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Persistency is the best policy for the PIA

The PIA&#39s figures on life and pension policy persistency rates show that far too many are being sold inappropriately.

The figures show that, overall, an alarming 25 per cent of regular-premium policies lapse within three years.

The regulator has warned life companies that it will crack down on those who fail to improve.

IFAs&#39 persistency rates were better than their comp any rep rivals, with 91.1 per cent of regular-premium personal pensions sold by IFAs in 1995 still in force a year later compared with 85.5 per cent of policies sold by salesforces. But the PIA is warning that IFAs could also face sanctions if they do not come up to scratch.

Persistency rates for IFA-sold policies beat company reps on regular-premium endowments, life policies and personal pensions and single-premium life policies. Company reps only beat IFAs on single-premium pensions.

The PIA says improved training and competence has meant that persistency rates are higher than in previous years but the figures are still not good enough.

Those who do not improve will find the regulator&#39s eyes trained even more keenly on them. Penalties available to the PIA include forcing comp anies to review business and retrain staff.

PIA head of press and public relations Sarah Modlock says persistency figures are taken into account when assessing a business and poor performers all need to improve.

"If there is a low persistency rate and no sign of improvement, then we want to know why, we want to discover why and the PIA will pay close attention to poor performers," she says.

But some life offices have questioned the figures&#39 validity, particularly those which deal with consumers on low incomes who tend to change jobs regularly.

Guardian Financial Services is likely to be feeling particularly aggrieved – its one-year pension policy persistency rate for 1995 is just 76.2 per cent.

After two years, policies sold in 1994 had a persistency rate of 65.6 per cent and, after three years for policies sold in 1993, the rate is 55.2 per cent. But Guardian blames these figures on a computer error.

Employee benefits communications manager Russ Brady says: "There was an error on the computer system and it was picked up very late at the time of submission. This error is in the process of being corrected and we hope revised figures will be available in the next week or so.

"We feel the figures are worse than the reality. When they are released, through if they are better then we will substantiate the figures."

Britannic Assurance also performed poorly. Compared with a direct salesforce average of 86.5 per cent for regular-premium personal pensions, Britannic&#39s persistency rate for 1995 policies is just 76.7 per cent.

For the two years from 1993, it is 63.1 per cent and for the three years for 1993, just 56.4 per cent compared with industry averages of 74.6 and 66.3 per cent respectively.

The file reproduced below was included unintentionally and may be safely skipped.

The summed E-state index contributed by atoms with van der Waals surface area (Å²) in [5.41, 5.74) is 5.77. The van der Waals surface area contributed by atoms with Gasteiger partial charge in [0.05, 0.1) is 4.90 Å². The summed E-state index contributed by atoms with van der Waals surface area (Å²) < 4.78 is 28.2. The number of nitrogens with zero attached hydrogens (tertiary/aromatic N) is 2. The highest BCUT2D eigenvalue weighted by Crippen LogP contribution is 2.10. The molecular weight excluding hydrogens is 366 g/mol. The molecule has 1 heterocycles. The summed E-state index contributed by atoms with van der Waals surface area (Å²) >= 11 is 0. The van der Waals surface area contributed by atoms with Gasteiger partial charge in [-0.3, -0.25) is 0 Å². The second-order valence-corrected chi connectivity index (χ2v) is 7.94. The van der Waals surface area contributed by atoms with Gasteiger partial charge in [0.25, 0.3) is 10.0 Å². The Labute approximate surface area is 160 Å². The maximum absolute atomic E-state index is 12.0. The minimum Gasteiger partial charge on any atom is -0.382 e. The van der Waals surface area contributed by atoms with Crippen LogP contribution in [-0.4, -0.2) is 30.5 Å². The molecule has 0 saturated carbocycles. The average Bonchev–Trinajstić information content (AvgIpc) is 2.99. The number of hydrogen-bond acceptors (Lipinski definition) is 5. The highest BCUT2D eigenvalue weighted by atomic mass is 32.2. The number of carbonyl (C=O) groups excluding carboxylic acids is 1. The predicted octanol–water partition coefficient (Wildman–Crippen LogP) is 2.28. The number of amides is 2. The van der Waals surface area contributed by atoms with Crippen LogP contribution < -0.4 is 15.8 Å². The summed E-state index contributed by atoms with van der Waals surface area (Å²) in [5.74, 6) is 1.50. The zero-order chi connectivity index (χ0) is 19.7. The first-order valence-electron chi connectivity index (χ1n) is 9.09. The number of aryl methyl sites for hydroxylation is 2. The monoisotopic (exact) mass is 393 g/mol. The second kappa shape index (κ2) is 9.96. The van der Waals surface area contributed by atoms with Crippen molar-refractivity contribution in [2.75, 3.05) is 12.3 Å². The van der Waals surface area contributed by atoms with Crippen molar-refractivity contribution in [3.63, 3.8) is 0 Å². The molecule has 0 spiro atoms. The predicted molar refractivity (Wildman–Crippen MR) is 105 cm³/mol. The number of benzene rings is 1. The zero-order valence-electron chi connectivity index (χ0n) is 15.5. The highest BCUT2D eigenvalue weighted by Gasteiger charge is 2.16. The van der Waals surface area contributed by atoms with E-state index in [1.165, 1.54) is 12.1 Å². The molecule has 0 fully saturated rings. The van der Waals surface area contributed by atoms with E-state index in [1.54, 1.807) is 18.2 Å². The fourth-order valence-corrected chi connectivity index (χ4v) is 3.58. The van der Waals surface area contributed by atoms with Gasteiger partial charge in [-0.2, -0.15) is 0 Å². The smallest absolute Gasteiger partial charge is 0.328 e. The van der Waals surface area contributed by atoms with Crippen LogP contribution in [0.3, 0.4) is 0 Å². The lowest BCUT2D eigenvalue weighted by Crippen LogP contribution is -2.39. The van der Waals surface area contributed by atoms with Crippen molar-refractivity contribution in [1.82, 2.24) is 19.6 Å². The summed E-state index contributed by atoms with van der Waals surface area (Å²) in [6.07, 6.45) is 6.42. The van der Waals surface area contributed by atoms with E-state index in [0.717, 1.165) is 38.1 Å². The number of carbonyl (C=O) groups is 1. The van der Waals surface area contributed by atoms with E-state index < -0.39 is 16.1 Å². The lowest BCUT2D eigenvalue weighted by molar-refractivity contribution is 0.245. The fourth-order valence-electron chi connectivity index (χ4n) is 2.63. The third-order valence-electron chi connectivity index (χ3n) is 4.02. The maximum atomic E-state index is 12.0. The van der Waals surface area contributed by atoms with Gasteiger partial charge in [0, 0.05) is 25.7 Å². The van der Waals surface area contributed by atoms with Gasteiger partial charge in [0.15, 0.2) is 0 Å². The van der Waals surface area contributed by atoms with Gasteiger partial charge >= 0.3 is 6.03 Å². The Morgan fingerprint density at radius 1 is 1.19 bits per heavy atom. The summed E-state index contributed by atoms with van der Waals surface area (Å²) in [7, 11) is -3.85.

But chief executive Brian Shaw says the company&#39s rates may look worse than they really are because of its flexible premiums.

"I&#39m obviously aware of the situation and it caused some concern but one of the features of our contract that is it is totally flexible in allowing premium holidays. A customer can, if they want, cease paying and that flexibility leads to more discontinuities in our persistency figures," he says.

He also claims many of the company&#39s customers are on low incomes. They tend to change or lose jobs often or enter into company pension schemes.

Britannic research, carried out on its policyholders who had lapsed over the past two years, shows that 28.5 per cent moved into company pension schemes and 37 per cent were on premium holiday because of unemployment.

Modlock says companies cannot simply use the excuse of having low-income clients or premium holidays to exp lain poor persistency rates.

She says: "Other people do the same type of things and it would affect them too if that were the case. The PIA says that, unless there are exceptional reasons, there really is no excuse for poor persistency."

She says customers taking premium holidays would count as lapsed policies in the figures but adds: "Lots of firms do premium holidays and it really would not be an excuse for any one firm."

The validity of the figures has also been questioned because one of the biggest life offices, Prudential, did not have to submit complete figures.

It supplied the PIA with overall figures but gave no breakdown, unlike other life offices which are forced to.

Pru spokesman Kevin Russell says that , because the company is regulated by FSA, the PIA report would not be the right forum for its figures to be published.

In fact, the Pru need not give any figures at all. An FSA spokesman says: "We don&#39t have any powers to make them publish their figures."

Elliott Bayley consultant Tony Laverick welcomes the IFA figures but he says: "There is still room for improvement for IFAs as well. They should be on 100 per cent especially on products such as endowments."

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